In recent weeks, we’ve had evidence that there has been a change in the way in which those who are attempting to achieve Canadian citizenship are notified as to the success or failure of their test or interview with a citizenship judge.
This comes as no real surprise: the history of the incumbent government’s utter determination to radically overhaul Canada’s citizenship policy is a storied one. Dating back to the conflict between Israel and Lebanon in 2006 Prime Minister Harper, who had only recently been elected, found himself having to deal with the evacuation of somewhere around 11,000 Lebanese-born Canadians, some of whom had never actually lived in Canada, and some of whom allegedly returned to Lebanon within mere months of being evacuated. There was a media furore, with the term ‘Canadians of Convenience’ being coined, and the government was determined to address the issue.
The New Method of Notification
A new three-page letter is now being sent out to those who are unfortunately denied citizenship for having failed the citizenship test. This letter sets out the reasons why the applicant has had their citizenship request denied, pointing to the relevant legislation known as subsection 5(1) of the Citizenship Act.
This paragraph of the rather lengthy act sets out the various stipulations which factor into whether or not a citizenship request can be deemed legitimate or otherwise. It provides that the “Minister shall grant citizenship to any person who has an adequate knowledge of Canada and of the responsibilities and privileges of Canadian citizenship”. This ‘adequate knowledge’ is assessed through a written exam known as the ‘citizenship knowledge test’ which consists of 20 questions pertaining to Canada and its people. The pass mark is 75%, so in order to receive citizenship, one needs to score 15 out of 20 or above.
Prior to sitting the test, applicants are provided with a copy of the official Citizenship Study Guide which is called ‘Discover Canada: The Rights and Responsibilities of Citizenship’ and is said to contain “all of the necessary information to allow you to succeed in demonstrating that you can meet the knowledge of Canada requirement”. Quite what this ‘knowledge of Canada requirement’ consists of is also discussed in Section 15 of the Citizenship Regulations. Here’s what is looked for in considering whether or not a candidate has an adequate knowledge of Canada:
- National symbols of Canada
- Chief characteristics of Canadian political and military history
- Chief characteristics of Canadian social and cultural history
- Chief characteristics of Canadian physical and political geography
- Characteristics of the Canadian system of government as a constitutional monarchy
- Characteristics of Canada other than those referred to in paragraphs (a) to (d)
As you can see, this list is as vague as it is exhaustive, and whilst the study guide proves helpful, there is certainly a great deal of ambiguity inherent within the notion of ‘knowledge of Canada’.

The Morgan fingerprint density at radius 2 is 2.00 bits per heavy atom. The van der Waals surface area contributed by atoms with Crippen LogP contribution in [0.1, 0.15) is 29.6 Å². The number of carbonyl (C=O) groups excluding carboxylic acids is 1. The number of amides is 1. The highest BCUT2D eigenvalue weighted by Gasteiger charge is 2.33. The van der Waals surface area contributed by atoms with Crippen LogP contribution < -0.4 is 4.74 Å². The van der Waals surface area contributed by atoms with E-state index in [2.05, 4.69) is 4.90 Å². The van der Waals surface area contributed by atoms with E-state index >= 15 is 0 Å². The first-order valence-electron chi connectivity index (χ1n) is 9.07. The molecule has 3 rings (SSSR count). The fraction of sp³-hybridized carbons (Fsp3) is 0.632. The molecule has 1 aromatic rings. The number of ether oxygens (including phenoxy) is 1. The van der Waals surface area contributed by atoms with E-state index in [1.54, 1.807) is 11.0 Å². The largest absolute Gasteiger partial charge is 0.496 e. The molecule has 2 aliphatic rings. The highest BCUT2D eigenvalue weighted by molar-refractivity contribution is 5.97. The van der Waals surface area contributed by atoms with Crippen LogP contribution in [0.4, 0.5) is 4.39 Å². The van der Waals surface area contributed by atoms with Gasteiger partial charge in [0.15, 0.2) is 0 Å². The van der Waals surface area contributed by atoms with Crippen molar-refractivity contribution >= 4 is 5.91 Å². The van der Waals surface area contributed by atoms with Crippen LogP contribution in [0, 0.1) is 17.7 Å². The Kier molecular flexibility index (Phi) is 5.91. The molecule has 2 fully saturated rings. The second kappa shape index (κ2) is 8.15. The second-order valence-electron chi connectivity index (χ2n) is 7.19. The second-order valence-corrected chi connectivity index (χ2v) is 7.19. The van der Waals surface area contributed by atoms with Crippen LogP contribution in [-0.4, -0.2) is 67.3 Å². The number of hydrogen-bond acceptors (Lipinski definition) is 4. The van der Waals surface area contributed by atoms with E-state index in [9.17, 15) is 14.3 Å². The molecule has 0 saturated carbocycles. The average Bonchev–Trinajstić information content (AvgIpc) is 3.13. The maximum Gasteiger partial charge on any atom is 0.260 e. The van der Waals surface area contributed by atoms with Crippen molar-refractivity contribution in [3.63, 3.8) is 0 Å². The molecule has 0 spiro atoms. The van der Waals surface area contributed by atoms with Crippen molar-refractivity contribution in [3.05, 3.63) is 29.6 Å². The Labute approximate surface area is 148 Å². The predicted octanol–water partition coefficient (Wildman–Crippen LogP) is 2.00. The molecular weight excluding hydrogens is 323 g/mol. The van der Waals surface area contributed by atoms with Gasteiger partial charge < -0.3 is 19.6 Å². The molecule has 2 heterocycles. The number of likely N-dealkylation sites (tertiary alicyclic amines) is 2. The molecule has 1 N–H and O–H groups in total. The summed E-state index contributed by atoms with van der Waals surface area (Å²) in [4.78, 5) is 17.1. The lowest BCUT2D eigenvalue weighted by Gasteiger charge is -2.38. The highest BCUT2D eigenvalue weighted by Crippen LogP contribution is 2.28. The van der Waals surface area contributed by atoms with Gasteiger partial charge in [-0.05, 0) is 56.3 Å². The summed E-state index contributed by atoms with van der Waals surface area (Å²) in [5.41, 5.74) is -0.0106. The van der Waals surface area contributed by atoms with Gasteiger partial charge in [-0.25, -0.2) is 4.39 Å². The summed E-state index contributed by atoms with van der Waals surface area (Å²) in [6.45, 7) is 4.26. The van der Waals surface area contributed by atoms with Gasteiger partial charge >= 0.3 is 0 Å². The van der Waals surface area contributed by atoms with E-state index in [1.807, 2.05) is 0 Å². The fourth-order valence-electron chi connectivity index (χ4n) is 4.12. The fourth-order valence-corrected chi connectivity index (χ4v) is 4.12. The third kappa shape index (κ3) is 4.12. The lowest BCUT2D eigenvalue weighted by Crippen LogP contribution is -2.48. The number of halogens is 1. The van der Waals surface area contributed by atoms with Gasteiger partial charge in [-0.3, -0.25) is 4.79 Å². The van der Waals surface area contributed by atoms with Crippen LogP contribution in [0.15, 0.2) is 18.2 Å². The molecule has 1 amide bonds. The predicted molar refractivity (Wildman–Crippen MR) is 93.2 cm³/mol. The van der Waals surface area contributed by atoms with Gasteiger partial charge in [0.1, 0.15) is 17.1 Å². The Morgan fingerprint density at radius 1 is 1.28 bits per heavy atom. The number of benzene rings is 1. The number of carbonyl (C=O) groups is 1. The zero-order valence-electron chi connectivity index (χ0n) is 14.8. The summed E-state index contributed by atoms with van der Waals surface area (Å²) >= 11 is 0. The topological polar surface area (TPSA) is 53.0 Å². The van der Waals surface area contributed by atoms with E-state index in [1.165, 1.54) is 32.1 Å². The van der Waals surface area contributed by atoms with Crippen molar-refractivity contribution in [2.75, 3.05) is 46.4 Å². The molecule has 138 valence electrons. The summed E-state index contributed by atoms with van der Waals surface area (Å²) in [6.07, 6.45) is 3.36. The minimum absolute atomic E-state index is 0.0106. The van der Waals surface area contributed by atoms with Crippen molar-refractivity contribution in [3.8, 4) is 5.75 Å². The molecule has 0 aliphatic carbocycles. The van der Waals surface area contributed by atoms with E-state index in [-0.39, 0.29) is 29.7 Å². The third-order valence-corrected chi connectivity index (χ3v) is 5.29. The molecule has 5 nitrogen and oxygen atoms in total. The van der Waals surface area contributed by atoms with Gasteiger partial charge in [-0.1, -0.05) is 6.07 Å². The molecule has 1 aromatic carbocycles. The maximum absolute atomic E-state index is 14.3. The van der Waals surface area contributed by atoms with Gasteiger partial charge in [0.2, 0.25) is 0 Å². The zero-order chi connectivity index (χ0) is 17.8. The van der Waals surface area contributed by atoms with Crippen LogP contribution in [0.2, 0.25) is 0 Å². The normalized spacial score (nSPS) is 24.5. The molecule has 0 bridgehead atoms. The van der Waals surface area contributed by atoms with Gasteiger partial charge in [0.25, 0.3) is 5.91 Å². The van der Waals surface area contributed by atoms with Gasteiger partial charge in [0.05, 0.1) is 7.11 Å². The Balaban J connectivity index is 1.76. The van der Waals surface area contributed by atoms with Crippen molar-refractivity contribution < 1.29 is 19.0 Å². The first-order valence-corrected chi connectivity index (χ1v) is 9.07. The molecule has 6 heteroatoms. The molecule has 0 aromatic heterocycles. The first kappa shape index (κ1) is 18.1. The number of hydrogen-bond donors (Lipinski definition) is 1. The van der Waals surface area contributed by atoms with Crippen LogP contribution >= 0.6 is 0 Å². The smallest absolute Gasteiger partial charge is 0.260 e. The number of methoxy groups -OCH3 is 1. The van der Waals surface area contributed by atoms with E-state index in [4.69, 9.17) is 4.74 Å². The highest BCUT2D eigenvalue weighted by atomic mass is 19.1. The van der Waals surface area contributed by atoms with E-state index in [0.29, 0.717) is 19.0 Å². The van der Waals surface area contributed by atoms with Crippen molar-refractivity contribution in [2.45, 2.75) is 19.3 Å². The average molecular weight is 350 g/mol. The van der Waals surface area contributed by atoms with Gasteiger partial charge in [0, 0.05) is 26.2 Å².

The second knowledge requirement category is that of ‘Knowledge of the Responsibilities and Privileges of Citizenship’, and this list includes the following:
- Participation in the Canadian democratic process
- Participation in Canadian society, including volunteerism, respect for the environment, and the protection of Canada’s natural, cultural, and architectural heritage
- Respect for the rights, freedoms, and obligations set out in the laws of Canada
- Responsibilities and privileges of citizenship other than those referred to in paragraphs (a) to (c)
The letter concludes by reminding the applicant that they are able to “make a new application for citizenship at any time”, and warning that before they do so they are recommended to “carefully review the reasons this application was refused, as well as the legislative requirements for citizenship”. Further information is then included as to the requirements for “an adequate knowledge of Canada and of the responsibilities and privileges of citizenship”. This takes the form of a verbatim copy of the above lists taken from Section 15 of the Citizenship Regulations, and is less than helpful in that it essentially repeats the information which has already been provided to the failed applicant in the section of the letter previous to this one.
Ultimately, this change to the way in which applicants are notified of failed citizenship requests is a change for the better. It has an appealingly apologetic tone and urges the applicant not to worry about this initial failure, and to try again in future. Further, for the first time it quotes the vague, ambiguous terms of the Citizenship Regulations, and now, at least, the applicant knows where they went wrong. Before, one had to guess.
It is no surprise that this system has been overhauled, and we can likely expect many other changes to the way in which the Canadian citizenship grant functions in the coming months and years.